This is the second part of guest, Silvano Ballestrin’s blog. He recalls the festivals that were part of the life of the Veneto market gardener community and the memorable Cucagna held at Saint Joseph’s Church at Flinders Park in 1952.
There were many feste (parties or festivals) held at the Catholic Church on Captain Cook Ave. One particular festa was La Cucagna, where men, dressed in old clothes, organised themselves in teams and mounted a horse-drawn dray decorated with streamers, balloons and other colourful ornaments. There were 3 teams. (1) River Road team. (2) Frogmore Road team. (3) Campbelltown team, also veneti. The carts were a sight to behold. The River Road men gathered at Doro’s old house, hopped on the dray and picked up others as they drove to church. Frankie played the accordion and everyone was singing. Bruno Piovesan played the accordion for Frogmore Road. The Campbelltown team came in clean clothes but changed into work clothes at the venue.
Three tall, round, wooden poles, approximately 8-10 metres high were planted on the church grounds; on top of them were various prizes such as bottles of wine, a plucked chicken or some other edible delicacies. To get the prizes the men had to climb their pole and retrieve the reward. The problem: the poles were smooth and completely coated with clear industrial grease, making them virtually impossible to climb. Howls of laughter were heard as men tried to climb and then slid back down the poles. Ultimately the solution was for the strongest man to stand at the foot of the pole hugging it while the next one climbed onto his shoulders and so on until the lightest one reached the top. It was tough going.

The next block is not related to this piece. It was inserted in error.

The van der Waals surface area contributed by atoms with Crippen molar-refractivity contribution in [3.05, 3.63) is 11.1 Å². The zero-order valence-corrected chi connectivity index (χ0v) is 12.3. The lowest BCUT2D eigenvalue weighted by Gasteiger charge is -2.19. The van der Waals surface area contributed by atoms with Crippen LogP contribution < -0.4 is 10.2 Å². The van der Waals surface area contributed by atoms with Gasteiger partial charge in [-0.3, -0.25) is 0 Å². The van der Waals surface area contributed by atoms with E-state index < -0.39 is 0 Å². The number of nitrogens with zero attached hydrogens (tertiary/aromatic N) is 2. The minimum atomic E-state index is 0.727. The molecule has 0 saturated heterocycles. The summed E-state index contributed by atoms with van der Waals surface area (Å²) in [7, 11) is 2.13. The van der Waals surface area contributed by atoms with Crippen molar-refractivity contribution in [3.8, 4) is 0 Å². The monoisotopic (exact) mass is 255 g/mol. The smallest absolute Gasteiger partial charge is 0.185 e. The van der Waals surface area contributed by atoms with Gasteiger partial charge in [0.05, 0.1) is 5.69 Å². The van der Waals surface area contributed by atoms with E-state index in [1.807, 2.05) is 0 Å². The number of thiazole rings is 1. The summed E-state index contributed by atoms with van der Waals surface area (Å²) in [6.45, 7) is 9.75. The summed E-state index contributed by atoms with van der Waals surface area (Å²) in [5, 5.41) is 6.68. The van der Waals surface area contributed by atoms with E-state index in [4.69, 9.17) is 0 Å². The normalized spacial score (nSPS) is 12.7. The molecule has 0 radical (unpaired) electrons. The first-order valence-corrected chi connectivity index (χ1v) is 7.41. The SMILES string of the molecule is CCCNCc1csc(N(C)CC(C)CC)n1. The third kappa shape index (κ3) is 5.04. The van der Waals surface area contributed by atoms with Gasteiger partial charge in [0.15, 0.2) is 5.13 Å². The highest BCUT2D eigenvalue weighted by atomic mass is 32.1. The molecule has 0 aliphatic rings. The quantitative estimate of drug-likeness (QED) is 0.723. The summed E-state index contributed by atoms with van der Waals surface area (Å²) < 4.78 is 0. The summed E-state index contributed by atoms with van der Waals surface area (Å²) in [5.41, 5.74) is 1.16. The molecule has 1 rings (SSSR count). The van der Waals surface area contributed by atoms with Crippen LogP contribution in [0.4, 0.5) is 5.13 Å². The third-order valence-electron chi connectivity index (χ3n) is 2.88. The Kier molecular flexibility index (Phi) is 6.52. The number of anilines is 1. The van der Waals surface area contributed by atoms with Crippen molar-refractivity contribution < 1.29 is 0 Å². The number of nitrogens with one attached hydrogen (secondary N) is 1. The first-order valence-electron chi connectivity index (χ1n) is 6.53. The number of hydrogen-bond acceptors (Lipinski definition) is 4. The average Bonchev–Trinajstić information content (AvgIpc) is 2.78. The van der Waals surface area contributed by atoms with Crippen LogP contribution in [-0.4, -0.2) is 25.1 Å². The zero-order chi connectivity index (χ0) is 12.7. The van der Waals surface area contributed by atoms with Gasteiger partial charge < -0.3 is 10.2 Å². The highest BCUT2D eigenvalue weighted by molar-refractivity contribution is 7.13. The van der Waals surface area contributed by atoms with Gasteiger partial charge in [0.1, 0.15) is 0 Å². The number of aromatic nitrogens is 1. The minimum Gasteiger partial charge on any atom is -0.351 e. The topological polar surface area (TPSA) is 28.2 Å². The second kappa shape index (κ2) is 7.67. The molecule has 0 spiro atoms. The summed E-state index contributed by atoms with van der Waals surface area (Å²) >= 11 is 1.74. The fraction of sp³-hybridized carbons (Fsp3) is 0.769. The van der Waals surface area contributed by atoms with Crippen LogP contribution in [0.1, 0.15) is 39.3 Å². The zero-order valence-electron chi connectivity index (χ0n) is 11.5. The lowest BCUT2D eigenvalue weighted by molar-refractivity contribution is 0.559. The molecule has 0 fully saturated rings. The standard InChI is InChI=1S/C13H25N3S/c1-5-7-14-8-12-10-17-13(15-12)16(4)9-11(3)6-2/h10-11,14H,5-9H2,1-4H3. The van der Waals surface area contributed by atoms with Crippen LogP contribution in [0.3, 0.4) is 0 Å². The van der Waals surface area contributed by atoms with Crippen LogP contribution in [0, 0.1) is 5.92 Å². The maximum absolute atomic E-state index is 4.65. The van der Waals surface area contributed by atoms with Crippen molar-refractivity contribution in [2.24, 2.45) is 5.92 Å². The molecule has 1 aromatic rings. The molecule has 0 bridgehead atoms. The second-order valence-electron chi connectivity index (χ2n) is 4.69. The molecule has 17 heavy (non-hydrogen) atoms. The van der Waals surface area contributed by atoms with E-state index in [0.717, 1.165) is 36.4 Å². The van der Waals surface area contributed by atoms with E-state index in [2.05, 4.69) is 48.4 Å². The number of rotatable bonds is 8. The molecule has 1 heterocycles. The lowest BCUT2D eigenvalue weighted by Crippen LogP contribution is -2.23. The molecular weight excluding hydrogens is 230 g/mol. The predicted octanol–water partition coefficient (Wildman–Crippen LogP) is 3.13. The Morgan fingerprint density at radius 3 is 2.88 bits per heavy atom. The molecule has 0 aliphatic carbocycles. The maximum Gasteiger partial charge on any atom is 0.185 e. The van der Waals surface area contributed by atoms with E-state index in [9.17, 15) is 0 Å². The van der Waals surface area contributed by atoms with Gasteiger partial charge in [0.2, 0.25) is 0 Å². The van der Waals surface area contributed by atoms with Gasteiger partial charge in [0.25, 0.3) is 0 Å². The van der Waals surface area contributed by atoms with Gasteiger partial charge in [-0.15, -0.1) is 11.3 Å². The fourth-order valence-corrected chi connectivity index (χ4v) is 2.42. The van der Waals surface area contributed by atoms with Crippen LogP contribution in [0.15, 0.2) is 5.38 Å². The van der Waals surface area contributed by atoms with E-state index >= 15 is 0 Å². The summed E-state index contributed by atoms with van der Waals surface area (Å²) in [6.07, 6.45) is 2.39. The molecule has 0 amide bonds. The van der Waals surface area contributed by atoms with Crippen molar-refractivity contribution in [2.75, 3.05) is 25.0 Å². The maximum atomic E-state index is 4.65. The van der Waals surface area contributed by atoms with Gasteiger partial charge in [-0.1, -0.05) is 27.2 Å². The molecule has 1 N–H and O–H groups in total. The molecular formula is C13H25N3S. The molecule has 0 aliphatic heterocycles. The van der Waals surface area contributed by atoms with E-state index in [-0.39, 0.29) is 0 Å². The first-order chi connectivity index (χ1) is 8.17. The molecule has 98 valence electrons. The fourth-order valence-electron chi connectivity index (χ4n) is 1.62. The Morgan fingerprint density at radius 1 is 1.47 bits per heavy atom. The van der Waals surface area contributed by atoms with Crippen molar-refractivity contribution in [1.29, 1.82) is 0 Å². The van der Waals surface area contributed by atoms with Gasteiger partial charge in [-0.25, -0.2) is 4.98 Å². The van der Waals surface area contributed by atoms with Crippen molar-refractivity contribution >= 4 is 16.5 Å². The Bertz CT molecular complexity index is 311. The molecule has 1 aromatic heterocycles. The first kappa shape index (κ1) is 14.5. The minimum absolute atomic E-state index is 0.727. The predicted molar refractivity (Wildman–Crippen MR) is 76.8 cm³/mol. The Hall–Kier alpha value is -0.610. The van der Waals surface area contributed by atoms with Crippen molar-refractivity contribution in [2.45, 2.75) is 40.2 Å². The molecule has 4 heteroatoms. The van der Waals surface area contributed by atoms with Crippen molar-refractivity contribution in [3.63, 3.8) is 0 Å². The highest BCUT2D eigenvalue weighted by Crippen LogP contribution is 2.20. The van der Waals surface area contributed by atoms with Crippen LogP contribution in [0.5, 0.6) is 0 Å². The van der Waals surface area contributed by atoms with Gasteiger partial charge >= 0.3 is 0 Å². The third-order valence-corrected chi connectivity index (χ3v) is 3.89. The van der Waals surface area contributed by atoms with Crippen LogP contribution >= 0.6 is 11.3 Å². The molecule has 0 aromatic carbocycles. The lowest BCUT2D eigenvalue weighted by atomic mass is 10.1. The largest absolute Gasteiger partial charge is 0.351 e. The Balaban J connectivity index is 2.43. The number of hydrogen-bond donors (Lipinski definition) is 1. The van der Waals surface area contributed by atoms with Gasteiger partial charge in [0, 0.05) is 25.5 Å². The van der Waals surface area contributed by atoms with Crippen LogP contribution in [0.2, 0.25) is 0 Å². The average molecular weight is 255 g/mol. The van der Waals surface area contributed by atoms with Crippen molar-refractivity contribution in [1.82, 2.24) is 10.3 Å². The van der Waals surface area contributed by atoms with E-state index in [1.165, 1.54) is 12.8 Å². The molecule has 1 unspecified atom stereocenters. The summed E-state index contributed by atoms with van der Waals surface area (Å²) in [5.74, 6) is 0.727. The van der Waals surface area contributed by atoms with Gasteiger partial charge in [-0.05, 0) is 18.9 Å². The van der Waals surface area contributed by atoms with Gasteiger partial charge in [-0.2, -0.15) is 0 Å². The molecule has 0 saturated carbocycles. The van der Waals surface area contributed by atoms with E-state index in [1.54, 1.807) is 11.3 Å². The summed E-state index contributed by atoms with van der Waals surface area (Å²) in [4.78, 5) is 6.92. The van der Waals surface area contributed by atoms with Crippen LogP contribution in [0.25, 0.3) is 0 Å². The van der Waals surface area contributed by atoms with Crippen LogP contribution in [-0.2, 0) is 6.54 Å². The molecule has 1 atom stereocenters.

Women and children were totally absorbed in watching the event. Once the climb was complete, everyone socialised and mingled over shared food and beverages provided by themselves, with the children running around the yard playing simple games.
The church-going veneti interacted well with the Anglo Australian clergy who were happy for this unique event to take place. The veneti formed a significant part of the congregation they were industrious and eager to become citizens of this great country. Some of those priests even learnt Italian.
The Cucagna with the decorated floats in procession was a never to be forgotten, one-off event held at Captain Cook Avenue, Flinders Park. In later years, the Cucagna was held at Mater Christi, Seaton.
While having painted a picture of continual get togethers, Fiò and lots of fun times, we all worked very hard, as did all the Italian families living in the Findon, Flinders Park, Kidman Park and Lockleys areas. Every man, woman and child laboured to help their families.
When writing to Madeleine some time ago it was mentioned the Italians did not have a great need to learn English as they mixed and socialised among themselves helping each other out, as in a community. She expressed it best by saying it was like living in a paese (village).
This paese in the western suburbs was, and is, alive and well and the Fiòs promulgated these events. In a way the various feste showed how much the Australian version of the Fiò informally helped them to bond and form a new paese, comfortably surrounded by friends and relatives. Only a few returned permanently to Italy.
12 July 2020
With help from Egidio Ballestrin (brother), Frank Ballestrin (cousin), Lina Campagnaro nee Ballestrin (sister), Norina Savio nee Ballestrin (sister), Isabella Ballestrin (granddaughter) , Kelli Ballestrin (daughter), Dolfina Leonardi nee Ballestrin (cousin), Noemi Campagnolo nee Zalunardo (cousin), Severino Dotto (cousin in Italy), Madeleine Regan, Christine Rebellato (nee Mattiazzo), Angelo Ballestrin (cousin), Angelo Piovesan (friend), Aurora Ballestrin (my wife for being so patient).
*Thanks to Angelo Piovesan and his contacts, we can now confirm the identity of Gino Piovesan who is in the photo with Bruno Piovesan.
Non è stato possibile tradurre il blog in italiano.